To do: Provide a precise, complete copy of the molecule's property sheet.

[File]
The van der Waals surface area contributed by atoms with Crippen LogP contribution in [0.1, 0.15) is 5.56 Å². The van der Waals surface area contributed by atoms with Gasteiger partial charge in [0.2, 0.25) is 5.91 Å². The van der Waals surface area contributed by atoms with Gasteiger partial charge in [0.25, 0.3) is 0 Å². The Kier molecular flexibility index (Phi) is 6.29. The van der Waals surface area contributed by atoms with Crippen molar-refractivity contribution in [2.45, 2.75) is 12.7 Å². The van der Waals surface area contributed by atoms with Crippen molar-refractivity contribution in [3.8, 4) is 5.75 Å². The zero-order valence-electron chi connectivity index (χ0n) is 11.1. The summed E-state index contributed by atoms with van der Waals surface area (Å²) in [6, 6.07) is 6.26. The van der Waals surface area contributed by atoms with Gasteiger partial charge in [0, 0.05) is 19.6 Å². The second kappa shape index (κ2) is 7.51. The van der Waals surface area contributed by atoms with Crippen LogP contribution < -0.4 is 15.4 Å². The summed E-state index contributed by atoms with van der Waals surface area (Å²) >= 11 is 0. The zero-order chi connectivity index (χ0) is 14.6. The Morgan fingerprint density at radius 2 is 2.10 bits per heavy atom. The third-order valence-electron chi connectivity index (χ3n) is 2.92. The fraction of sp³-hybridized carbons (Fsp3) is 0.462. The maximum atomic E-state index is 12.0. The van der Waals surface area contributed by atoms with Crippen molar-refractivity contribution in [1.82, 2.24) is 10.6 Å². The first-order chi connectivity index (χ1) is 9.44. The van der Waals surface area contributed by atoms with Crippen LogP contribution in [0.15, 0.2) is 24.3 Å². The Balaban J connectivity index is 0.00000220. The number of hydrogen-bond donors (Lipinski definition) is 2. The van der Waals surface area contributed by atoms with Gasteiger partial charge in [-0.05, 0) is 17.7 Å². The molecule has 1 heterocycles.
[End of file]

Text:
The van der Waals surface area contributed by atoms with Crippen LogP contribution in [0.1, 0.15) is 5.56 Å². The van der Waals surface area contributed by atoms with Gasteiger partial charge in [0.2, 0.25) is 5.91 Å². The van der Waals surface area contributed by atoms with Gasteiger partial charge in [0.25, 0.3) is 0 Å². The Kier molecular flexibility index (Phi) is 6.29. The van der Waals surface area contributed by atoms with Crippen molar-refractivity contribution in [2.45, 2.75) is 12.7 Å². The van der Waals surface area contributed by atoms with Crippen molar-refractivity contribution in [3.8, 4) is 5.75 Å². The zero-order valence-electron chi connectivity index (χ0n) is 11.1. The summed E-state index contributed by atoms with van der Waals surface area (Å²) in [6, 6.07) is 6.26. The van der Waals surface area contributed by atoms with Gasteiger partial charge in [0, 0.05) is 19.6 Å². The second kappa shape index (κ2) is 7.51. The van der Waals surface area contributed by atoms with Crippen LogP contribution < -0.4 is 15.4 Å². The summed E-state index contributed by atoms with van der Waals surface area (Å²) >= 11 is 0. The zero-order chi connectivity index (χ0) is 14.6. The Morgan fingerprint density at radius 2 is 2.10 bits per heavy atom. The third-order valence-electron chi connectivity index (χ3n) is 2.92. The fraction of sp³-hybridized carbons (Fsp3) is 0.462. The maximum atomic E-state index is 12.0. The van der Waals surface area contributed by atoms with Crippen molar-refractivity contribution in [1.82, 2.24) is 10.6 Å². The first-order chi connectivity index (χ1) is 9.44. The van der Waals surface area contributed by atoms with Crippen LogP contribution in [0.15, 0.2) is 24.3 Å². The Balaban J connectivity index is 0.00000220. The number of hydrogen-bond donors (Lipinski definition) is 2. The van der Waals surface area contributed by atoms with Gasteiger partial charge in [-0.05, 0) is 17.7 Å². The molecule has 1 heterocycles.